10. "It's based on my intuition and experience. There's no way to put it on a chart or graph or formulate it. The Harvard business school approach doesn't work," says Mr. Ladd, who was a business-administration major at the University of Southern California before he left school in his senior year to become an agent and get married. (The Wall Street Journal) 

Script through the window

leading from:  
Selling the script


Walter Hill

a) Walter Hill is handed the script
Wall street Journal's claimed that Dan O'Bannon handed his script through the window with a
note on it "Please read me", however only the fact that someone handed a script through the window was quite true, but it was by the hand of Mark Haggard who was someone that Walter Hill was prepared to receive a script through the window from.  Walter's office was on the first floor ground floor of Goldwyn Studios, and after lunch one day he was sitting in his chair ruminating with the window open and so Mark a friend of his walked down the alleyway, stopped at the window and said "Walter!" He handed the script through the window and Walter read it.

b) David Giler reads the script
Soon Walter Hill handed the script to his business partner David Giler, and he said to him "I may be out of my mind, the script is terrible but it has one great scene that is worth doing and tell me if I'm nuts".

The following night Walter Hill, as he remembers, was watching Jimmy Carter's acceptance to the Democratic Convention speech on TV and was quite happy to answer the phone when it rang and there was David on the other end of the phone and he wasn't amused.

David said" What are you? You are nuts! This is crazy!"

Walter than said "Have you come to the big scene?"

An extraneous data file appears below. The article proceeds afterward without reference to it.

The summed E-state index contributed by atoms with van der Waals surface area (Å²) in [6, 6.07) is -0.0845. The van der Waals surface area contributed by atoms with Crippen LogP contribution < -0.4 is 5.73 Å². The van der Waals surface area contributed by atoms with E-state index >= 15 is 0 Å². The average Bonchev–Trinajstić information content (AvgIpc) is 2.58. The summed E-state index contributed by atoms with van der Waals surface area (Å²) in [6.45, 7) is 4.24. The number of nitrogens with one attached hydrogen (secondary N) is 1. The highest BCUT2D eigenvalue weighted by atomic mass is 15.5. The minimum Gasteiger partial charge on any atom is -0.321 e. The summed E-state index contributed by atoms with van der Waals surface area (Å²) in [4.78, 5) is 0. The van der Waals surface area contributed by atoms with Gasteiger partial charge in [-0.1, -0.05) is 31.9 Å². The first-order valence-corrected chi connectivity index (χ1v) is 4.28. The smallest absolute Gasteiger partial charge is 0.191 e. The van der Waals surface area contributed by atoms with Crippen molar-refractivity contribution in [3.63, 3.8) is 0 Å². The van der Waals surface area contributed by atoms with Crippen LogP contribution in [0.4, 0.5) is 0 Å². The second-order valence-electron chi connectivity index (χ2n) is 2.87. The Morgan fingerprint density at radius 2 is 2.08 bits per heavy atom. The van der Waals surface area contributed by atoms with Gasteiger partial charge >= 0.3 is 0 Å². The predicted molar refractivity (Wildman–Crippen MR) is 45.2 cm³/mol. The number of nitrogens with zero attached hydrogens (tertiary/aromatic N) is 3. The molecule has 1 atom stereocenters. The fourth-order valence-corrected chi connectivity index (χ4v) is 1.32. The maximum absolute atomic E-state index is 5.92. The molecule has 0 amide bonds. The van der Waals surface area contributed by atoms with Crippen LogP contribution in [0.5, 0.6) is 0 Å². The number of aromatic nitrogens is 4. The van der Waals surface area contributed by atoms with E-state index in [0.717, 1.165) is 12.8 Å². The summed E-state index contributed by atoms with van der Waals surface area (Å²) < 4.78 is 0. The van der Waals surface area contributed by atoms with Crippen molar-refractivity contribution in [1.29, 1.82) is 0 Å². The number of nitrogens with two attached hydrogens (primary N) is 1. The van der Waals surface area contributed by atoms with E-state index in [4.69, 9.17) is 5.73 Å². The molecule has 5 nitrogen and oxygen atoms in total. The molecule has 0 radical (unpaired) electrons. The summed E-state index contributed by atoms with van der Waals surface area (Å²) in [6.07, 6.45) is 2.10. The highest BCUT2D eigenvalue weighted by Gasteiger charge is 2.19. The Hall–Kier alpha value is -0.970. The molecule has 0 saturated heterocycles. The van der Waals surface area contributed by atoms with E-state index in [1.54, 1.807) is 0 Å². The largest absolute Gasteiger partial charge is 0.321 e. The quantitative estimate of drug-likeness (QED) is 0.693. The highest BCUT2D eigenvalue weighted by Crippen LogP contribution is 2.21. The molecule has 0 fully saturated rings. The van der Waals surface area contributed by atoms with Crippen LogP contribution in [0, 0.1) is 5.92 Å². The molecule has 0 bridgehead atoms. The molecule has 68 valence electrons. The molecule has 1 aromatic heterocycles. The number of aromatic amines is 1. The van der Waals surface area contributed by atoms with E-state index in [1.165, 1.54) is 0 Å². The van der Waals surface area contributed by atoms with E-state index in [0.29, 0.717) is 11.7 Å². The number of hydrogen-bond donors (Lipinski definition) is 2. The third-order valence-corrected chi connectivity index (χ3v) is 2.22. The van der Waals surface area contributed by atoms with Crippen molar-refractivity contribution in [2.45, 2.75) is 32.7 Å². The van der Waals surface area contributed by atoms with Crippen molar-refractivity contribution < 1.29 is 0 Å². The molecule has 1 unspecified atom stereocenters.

David replied "Yeah, yeah, yeah, the thing jumps out and is on his face"

Walter then said "That's not it"

David said"What's going to come, I'm already on page 90"

Walter replied "Keep reading"

c) Getting to the Chestburster scene

David went back to reading the script and came to the scene later known as the chestburster scene and he called him back and said "well I see what you mean, No, no, no, I think you're absolutely right, this is terrific."

However the script, 165 pages long was not for David Giler, this own view was that it was a bone skeleton of a story amateurishly written, with the most boring dialogue that one would ever have heard in their life and was really terrible, a pastiche of fifties movies so awful that you couldn't give it away, with no characters, but the central ideas were sound. If they made the film from the script as written, it would have been a remake of "It! The Terror From Beyond Space." Walter Hill had a similar perspective about the script adding also that it had a Jesus Gadzooks quality to it. He thought though that the most obvious thing about it was the need to make a science fiction version of Jaws and that film had come out in 1975 so it was still fresh on the minds of the film world then.